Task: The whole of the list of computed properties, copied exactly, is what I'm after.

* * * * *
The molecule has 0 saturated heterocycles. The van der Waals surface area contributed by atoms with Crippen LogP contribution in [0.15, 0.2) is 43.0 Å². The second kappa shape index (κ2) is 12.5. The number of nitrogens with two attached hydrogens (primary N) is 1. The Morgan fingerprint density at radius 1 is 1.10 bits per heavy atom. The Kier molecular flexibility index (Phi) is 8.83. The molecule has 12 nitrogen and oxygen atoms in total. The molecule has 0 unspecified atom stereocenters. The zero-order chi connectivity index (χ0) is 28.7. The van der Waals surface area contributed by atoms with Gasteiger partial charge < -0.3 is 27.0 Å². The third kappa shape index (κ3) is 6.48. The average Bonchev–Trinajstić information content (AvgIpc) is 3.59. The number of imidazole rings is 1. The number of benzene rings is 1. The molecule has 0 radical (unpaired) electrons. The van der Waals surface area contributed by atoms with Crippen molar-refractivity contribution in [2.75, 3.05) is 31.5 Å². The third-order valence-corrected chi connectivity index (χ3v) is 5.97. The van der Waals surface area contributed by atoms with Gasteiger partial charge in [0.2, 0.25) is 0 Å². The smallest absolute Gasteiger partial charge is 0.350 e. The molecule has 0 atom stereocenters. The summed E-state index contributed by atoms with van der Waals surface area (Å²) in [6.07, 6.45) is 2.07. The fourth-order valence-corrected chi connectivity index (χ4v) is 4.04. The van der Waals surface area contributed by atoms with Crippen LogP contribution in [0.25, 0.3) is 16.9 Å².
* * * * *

The molecule has 0 saturated heterocycles. The van der Waals surface area contributed by atoms with Crippen LogP contribution in [0.15, 0.2) is 43.0 Å². The second kappa shape index (κ2) is 12.5. The number of nitrogens with two attached hydrogens (primary N) is 1. The Morgan fingerprint density at radius 1 is 1.10 bits per heavy atom. The Kier molecular flexibility index (Phi) is 8.83. The molecule has 12 nitrogen and oxygen atoms in total. The molecule has 0 unspecified atom stereocenters. The zero-order chi connectivity index (χ0) is 28.7. The van der Waals surface area contributed by atoms with Gasteiger partial charge < -0.3 is 27.0 Å². The third kappa shape index (κ3) is 6.48. The average Bonchev–Trinajstić information content (AvgIpc) is 3.59. The number of imidazole rings is 1. The number of benzene rings is 1. The molecule has 0 radical (unpaired) electrons. The van der Waals surface area contributed by atoms with Crippen molar-refractivity contribution in [2.75, 3.05) is 31.5 Å². The third-order valence-corrected chi connectivity index (χ3v) is 5.97. The van der Waals surface area contributed by atoms with Gasteiger partial charge in [0.2, 0.25) is 0 Å². The smallest absolute Gasteiger partial charge is 0.350 e. The molecule has 0 atom stereocenters. The summed E-state index contributed by atoms with van der Waals surface area (Å²) in [6.07, 6.45) is 2.07. The fourth-order valence-corrected chi connectivity index (χ4v) is 4.04. The van der Waals surface area contributed by atoms with Crippen LogP contribution in [0.25, 0.3) is 16.9 Å².